On January 11, 2012, the Commodity Futures Trading Commission (CFTC) adopted its final rules regarding the protection of cleared swaps collateral under the Dodd-Frank Wall Street Reform and Consumer Protection Act (Dodd-Frank Act). These rules impose requirements on futures commission merchants (FCMs) and derivatives clearing organizations (DCOs) regarding the treatment of cleared swaps collateral, and make certain conforming amendments to bankruptcy provisions applicable to commodity brokers under the Commodity Exchange Act. The final rules have many similarities to the existing rules regarding the treatment of futures collateral, but include several additional customer protections.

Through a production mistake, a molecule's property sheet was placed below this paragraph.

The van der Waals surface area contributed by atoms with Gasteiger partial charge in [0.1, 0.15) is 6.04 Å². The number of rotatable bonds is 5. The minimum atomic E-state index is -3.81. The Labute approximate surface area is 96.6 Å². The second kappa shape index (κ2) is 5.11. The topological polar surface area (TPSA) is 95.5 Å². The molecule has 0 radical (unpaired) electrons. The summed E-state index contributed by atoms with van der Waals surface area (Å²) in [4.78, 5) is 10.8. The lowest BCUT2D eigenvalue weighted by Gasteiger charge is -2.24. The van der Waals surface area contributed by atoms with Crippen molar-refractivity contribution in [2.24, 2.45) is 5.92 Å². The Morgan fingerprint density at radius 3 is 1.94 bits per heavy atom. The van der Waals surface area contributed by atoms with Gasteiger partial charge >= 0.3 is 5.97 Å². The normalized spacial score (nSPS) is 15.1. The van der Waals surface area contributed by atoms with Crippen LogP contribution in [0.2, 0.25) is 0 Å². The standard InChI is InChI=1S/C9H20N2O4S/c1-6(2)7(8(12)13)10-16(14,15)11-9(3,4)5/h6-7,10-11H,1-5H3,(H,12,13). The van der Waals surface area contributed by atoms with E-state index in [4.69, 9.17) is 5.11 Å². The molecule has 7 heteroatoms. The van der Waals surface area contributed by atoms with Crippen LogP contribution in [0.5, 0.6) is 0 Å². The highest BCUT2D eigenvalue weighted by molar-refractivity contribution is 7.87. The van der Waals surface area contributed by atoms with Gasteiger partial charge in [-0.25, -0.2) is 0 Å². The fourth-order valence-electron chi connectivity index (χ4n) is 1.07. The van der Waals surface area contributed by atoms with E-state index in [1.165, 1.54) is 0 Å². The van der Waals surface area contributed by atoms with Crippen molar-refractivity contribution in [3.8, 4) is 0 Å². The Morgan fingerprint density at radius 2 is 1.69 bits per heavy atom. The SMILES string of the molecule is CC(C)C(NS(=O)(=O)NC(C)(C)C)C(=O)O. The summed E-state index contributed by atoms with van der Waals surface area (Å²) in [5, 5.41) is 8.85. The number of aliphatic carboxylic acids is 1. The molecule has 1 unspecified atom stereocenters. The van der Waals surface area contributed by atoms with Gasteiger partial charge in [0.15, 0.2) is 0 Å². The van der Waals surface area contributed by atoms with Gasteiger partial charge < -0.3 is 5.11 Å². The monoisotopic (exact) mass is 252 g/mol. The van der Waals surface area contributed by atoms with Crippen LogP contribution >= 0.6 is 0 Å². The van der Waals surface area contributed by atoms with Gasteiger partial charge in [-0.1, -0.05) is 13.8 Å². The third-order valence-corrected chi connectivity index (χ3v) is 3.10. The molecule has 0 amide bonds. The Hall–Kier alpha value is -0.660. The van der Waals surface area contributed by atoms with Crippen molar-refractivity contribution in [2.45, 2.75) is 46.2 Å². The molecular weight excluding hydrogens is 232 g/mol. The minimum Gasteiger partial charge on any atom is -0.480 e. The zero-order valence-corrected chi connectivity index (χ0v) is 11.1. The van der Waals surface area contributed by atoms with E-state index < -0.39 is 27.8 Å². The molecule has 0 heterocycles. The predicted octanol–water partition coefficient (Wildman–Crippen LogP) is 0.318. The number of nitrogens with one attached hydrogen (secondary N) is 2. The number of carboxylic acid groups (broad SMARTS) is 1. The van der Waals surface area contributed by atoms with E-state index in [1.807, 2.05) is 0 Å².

The CFTC adopted what is known as the “legal segregation with operational commingling” or “LSOC” model for segregation of cleared swaps customer collateral. Under the LSOC model, both the FCM and the DCO are required to segregate on their respective books and records the cleared swaps collateral relating to each customer. The entries must indicate that the cleared swaps customer collateral is being held separate from the FCM’s or DCO’s obligations, as well as from the assets of non-cleared swaps customers. The FCM will be required to post to the DCO the gross margin required by the DCO of each of the FCM’s cleared swaps customers, rather than just the net margin obligation of all of the FCM’s cleared swaps customers in the aggregate. The FCM would continue to hold any margin it requires from its customer over and above the DCO’s requirement.
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